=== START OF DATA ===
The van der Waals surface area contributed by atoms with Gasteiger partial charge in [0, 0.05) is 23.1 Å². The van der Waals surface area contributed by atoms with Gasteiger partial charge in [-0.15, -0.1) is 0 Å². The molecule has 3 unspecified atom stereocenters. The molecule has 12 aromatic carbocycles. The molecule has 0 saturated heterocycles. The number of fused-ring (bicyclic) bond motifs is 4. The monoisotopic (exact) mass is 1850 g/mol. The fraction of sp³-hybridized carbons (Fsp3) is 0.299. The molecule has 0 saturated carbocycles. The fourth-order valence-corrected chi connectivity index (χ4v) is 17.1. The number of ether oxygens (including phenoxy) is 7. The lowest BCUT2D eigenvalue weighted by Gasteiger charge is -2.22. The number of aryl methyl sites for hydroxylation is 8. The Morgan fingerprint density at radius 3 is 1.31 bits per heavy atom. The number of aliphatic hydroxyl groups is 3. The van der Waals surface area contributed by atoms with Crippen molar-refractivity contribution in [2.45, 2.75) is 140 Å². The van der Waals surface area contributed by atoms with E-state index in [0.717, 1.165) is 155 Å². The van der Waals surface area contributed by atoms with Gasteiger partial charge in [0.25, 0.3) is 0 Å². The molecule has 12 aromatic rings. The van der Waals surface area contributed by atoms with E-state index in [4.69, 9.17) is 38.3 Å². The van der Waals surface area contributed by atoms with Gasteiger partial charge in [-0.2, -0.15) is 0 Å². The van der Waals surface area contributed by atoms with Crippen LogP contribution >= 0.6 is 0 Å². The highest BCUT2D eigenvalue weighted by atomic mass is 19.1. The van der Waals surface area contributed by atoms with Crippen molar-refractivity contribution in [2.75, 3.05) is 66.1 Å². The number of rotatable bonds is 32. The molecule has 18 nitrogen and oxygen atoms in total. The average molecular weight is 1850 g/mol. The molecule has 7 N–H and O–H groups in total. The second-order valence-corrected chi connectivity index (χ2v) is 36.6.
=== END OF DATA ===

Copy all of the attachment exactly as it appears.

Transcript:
The van der Waals surface area contributed by atoms with Gasteiger partial charge in [0, 0.05) is 23.1 Å². The van der Waals surface area contributed by atoms with Gasteiger partial charge in [-0.15, -0.1) is 0 Å². The molecule has 3 unspecified atom stereocenters. The molecule has 12 aromatic carbocycles. The molecule has 0 saturated heterocycles. The number of fused-ring (bicyclic) bond motifs is 4. The monoisotopic (exact) mass is 1850 g/mol. The fraction of sp³-hybridized carbons (Fsp3) is 0.299. The molecule has 0 saturated carbocycles. The fourth-order valence-corrected chi connectivity index (χ4v) is 17.1. The number of ether oxygens (including phenoxy) is 7. The lowest BCUT2D eigenvalue weighted by Gasteiger charge is -2.22. The number of aryl methyl sites for hydroxylation is 8. The Morgan fingerprint density at radius 3 is 1.31 bits per heavy atom. The number of aliphatic hydroxyl groups is 3. The van der Waals surface area contributed by atoms with Crippen molar-refractivity contribution in [2.45, 2.75) is 140 Å². The van der Waals surface area contributed by atoms with E-state index in [0.717, 1.165) is 155 Å². The van der Waals surface area contributed by atoms with Gasteiger partial charge in [0.25, 0.3) is 0 Å². The molecule has 12 aromatic rings. The van der Waals surface area contributed by atoms with E-state index in [4.69, 9.17) is 38.3 Å². The van der Waals surface area contributed by atoms with Gasteiger partial charge in [-0.2, -0.15) is 0 Å². The van der Waals surface area contributed by atoms with Crippen LogP contribution >= 0.6 is 0 Å². The highest BCUT2D eigenvalue weighted by atomic mass is 19.1. The van der Waals surface area contributed by atoms with Crippen molar-refractivity contribution in [2.75, 3.05) is 66.1 Å². The number of rotatable bonds is 32. The molecule has 18 nitrogen and oxygen atoms in total. The average molecular weight is 1850 g/mol. The molecule has 7 N–H and O–H groups in total. The second-order valence-corrected chi connectivity index (χ2v) is 36.6.